2600 Blair Stone Road, Tallahassee, FL 32399

    For information on how schools and students can get involved:
    Dr. Joe Follman
    E-mail: joefollman@gmail.com

    What You Can Do to Protect Florida Springs

    Jim Stevenson, founder and former head of the Florida Springs Task Force, enumerated a series of steps/activities/actions that individuals and communities can take to protect and preserve springs:

    The bad news:  Those of who live or work in spring recharge areas in north and central Florida unknowingly contribute to the pollution of our springs.

    The good news:  There are important things we can do to help keep our springs healthy (and some of them will save you money too)

    Protect spring water quality

    Protect spring flow Thank you for doing your part to protect Florida's springs!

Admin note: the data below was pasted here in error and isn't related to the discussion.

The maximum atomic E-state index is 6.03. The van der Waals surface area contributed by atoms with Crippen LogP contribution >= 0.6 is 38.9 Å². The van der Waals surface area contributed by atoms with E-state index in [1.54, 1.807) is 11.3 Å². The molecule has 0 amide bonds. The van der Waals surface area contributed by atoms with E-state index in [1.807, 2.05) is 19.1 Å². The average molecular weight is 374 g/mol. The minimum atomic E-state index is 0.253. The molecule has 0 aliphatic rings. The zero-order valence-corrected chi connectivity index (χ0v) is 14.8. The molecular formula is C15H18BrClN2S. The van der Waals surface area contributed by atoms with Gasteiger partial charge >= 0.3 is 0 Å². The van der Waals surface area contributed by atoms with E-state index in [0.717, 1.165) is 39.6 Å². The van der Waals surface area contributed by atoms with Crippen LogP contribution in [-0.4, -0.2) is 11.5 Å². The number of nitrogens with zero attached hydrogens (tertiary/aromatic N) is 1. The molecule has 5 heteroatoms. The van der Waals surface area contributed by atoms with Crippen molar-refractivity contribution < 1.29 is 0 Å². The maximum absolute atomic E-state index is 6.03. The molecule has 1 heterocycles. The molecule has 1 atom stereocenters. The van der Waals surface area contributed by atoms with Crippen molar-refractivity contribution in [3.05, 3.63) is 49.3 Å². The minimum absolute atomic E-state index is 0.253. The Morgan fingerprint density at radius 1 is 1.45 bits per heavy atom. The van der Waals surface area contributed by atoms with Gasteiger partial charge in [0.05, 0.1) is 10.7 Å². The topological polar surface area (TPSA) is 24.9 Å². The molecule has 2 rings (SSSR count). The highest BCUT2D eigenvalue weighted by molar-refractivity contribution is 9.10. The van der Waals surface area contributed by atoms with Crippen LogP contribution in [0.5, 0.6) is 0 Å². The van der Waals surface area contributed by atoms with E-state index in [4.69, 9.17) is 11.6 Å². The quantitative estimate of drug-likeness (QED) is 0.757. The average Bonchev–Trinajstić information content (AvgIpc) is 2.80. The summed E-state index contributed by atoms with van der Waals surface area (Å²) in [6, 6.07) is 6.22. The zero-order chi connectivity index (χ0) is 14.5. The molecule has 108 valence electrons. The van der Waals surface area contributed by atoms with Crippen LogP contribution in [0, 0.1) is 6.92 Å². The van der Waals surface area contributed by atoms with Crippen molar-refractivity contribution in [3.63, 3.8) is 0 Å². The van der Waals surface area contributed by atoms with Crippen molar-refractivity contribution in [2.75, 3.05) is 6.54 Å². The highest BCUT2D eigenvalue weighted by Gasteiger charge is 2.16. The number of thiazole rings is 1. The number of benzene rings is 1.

www floridasprings org

    Note:  The Florida Departments of Community Affairs and Environmental Protection have produced an excellent document:

    Protecting Florida's Springs:  An Implementation Guidebook (www.dep.state.fl.us/springs/reports/files/springsimplementguide.pdf)

    This manual provides a wealth of information, ideas, strategies, and examples of ways to address issues of development, pollution, agriculture, and other land use around springs.  Chapters include sections on best management practices, comprehensive planning, managing development impacts, golf course siting/fertilization/management, agriculture/silviculture, and public recreation.  This document is a necessary resource for developers, land managers, city and county planners, farmers, water bottlers, and others whose activities impact springs.  The publication provides a number of steps to undertake or consider to plan for springshed protection: